Over 50,000 Unaccompanied Minor Migrants Vanished in Europe Over Three Years

Over 50,000 Unaccompanied Minor Migrants Vanished in Europe Over Three Years

By Noa Stoop

EU Team

Global Human Rights Defence

A shocking revelation has surfaced through research conducted by the journalist collective Lost in Europe, in collaboration with Belgian media sources including VRT, Knack, and De Standaard. Over the past three years, 51,433 children disappeared from asylum seeker centers across Europe, with their whereabouts currently unknown. This number represents a substantial rise from earlier years, indicating a worsening crisis among the migrant population in the region.

The crisis of disappearing unaccompanied minors within Europe has reached alarming proportions. From 2021 to 2023, more than 50,000 children who traveled alone to Europe and registered at asylum centers are now missing. This marks a drastic escalation from the 18,292 cases recorded between 2018 and 2020. In the Netherlands alone, out of 15,404 registered unaccompanied minor asylum seekers over the last three years, 850 have vanished.

Geesje van Haren of Lost in Europe believes "the real numbers are likely much higher" due to insufficient data from major countries like Greece, Spain, and France. The disappearance of these children raises serious concerns about their safety and well-being.

Between 2021 and 2023, Afghanistan was the origin country for at least one-third of the unaccompanied minors who disappeared in Europe. The influx of Afghan children increased after the Taliban seized control in August 2021. Other notable countries of origin for these children are Syria, Tunisia, Egypt, and Morocco, as reported by the data from Lost in Europe. Most of these cases occurred in Italy (22,899 cases) and Austria (20,077 cases), with considerable incidences also reported in Belgium, Germany, and Switzerland, suggesting a widespread problem throughout the continent.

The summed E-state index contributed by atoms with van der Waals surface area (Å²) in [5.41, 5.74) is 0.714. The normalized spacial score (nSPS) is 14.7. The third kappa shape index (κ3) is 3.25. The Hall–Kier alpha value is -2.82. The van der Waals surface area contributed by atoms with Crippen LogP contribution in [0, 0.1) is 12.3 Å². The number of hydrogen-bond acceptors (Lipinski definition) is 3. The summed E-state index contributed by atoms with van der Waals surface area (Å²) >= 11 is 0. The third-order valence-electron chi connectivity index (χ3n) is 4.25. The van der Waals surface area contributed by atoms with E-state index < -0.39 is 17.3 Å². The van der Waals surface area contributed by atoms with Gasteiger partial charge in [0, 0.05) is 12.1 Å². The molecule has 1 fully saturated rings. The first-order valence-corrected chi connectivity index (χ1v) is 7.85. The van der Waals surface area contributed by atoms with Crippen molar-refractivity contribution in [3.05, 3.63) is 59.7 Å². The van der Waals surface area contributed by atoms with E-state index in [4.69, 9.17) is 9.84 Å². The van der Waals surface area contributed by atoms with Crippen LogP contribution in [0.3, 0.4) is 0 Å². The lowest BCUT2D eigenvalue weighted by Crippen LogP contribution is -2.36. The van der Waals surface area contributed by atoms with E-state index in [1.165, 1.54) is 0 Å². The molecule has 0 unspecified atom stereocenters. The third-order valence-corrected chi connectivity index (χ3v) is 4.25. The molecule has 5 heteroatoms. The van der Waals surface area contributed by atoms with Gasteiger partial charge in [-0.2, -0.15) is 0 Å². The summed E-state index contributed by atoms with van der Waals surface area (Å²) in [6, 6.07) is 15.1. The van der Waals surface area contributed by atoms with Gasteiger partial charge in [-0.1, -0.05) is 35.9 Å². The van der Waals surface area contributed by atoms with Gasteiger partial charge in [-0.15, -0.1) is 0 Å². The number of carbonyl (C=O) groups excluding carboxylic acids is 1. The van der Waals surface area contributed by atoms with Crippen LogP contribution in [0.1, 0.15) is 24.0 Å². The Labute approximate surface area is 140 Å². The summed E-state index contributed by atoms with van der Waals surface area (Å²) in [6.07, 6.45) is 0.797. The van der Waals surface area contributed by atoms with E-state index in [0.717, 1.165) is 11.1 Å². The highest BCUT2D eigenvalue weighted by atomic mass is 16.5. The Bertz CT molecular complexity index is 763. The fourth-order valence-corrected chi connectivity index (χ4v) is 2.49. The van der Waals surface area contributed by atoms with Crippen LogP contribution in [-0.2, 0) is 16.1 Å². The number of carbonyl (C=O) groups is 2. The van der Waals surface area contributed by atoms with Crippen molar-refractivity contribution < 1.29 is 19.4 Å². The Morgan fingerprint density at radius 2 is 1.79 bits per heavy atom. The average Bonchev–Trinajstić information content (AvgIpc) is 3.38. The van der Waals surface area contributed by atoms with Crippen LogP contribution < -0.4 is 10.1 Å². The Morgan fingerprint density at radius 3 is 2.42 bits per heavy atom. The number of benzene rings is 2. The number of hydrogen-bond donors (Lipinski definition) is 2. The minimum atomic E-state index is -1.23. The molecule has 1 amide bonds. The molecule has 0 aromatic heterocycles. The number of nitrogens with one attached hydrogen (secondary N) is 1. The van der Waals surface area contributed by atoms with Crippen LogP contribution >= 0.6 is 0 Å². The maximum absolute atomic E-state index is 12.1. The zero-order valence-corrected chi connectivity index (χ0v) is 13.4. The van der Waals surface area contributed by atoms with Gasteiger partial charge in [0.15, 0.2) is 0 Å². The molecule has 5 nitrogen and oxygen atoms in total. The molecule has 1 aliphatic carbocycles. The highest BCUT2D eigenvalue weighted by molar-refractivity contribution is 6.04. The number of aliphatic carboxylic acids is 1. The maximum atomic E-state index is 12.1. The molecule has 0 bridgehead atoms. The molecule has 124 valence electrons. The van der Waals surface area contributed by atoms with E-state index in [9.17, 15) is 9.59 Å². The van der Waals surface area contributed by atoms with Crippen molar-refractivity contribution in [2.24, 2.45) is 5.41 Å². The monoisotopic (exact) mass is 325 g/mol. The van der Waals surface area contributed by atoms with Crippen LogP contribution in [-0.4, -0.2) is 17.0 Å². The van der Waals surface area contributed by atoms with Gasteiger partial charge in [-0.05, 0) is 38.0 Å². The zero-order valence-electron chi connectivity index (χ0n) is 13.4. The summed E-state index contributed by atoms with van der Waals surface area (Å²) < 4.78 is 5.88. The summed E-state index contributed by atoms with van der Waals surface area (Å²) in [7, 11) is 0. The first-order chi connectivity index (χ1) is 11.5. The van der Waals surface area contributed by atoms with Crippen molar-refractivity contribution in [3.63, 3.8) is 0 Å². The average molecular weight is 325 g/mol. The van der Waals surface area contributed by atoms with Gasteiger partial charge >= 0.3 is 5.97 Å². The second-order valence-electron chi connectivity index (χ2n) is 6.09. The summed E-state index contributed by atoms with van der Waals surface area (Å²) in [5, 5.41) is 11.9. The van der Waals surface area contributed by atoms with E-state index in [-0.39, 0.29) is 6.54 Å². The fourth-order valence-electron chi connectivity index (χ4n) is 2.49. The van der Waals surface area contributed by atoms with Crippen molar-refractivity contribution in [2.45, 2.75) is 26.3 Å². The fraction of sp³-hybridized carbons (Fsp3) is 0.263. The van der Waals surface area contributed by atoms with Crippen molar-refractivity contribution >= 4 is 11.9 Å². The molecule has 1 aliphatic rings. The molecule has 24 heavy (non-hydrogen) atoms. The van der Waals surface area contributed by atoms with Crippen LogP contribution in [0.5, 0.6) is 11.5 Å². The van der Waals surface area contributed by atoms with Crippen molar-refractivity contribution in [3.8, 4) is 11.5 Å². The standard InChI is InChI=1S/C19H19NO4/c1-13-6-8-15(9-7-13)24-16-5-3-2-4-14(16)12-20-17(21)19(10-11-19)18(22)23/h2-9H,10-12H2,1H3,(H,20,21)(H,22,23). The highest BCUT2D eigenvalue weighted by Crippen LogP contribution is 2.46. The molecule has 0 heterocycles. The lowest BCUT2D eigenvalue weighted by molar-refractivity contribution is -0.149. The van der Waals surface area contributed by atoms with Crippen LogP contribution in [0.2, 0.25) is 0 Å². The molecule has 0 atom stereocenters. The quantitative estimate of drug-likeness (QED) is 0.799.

Many of these young migrants choose to disappear to avoid deportation, inadvertently falling prey to human traffickers. They are often exploited in unlawful activities such as cannabis cultivation and forced prostitution. The Dutch system’s shortcomings in providing sufficient education, guidance, and daily activities leave these young migrants vulnerable to exploitation. In the Netherlands alone, out of 15,404 registered unaccompanied minor asylum seekers over the last three years, 850 have vanished. This issue is indicative of broader problems within the European Union’s migration framework, widely criticized as dysfunctional. Advocates argue that current EU policies, including the new Pact on Migration and Asylum, may worsen the situation by potentially including children in detention measures, heightening their risks of disappearance, abuse and trafficking.

There are plans underway to better track these minors through centralized European registration and fingerprint records. However, challenges persist, as criminals have been known to force minors to alter their fingerprints to evade detection. This underscores the complicated and dangerous situations these children face, emphasizing the need for improved actions to combat human trafficking, not merely smuggling.

The issue of missing unaccompanied minors in Europe is a dire humanitarian crisis that necessitates urgent and coordinated action.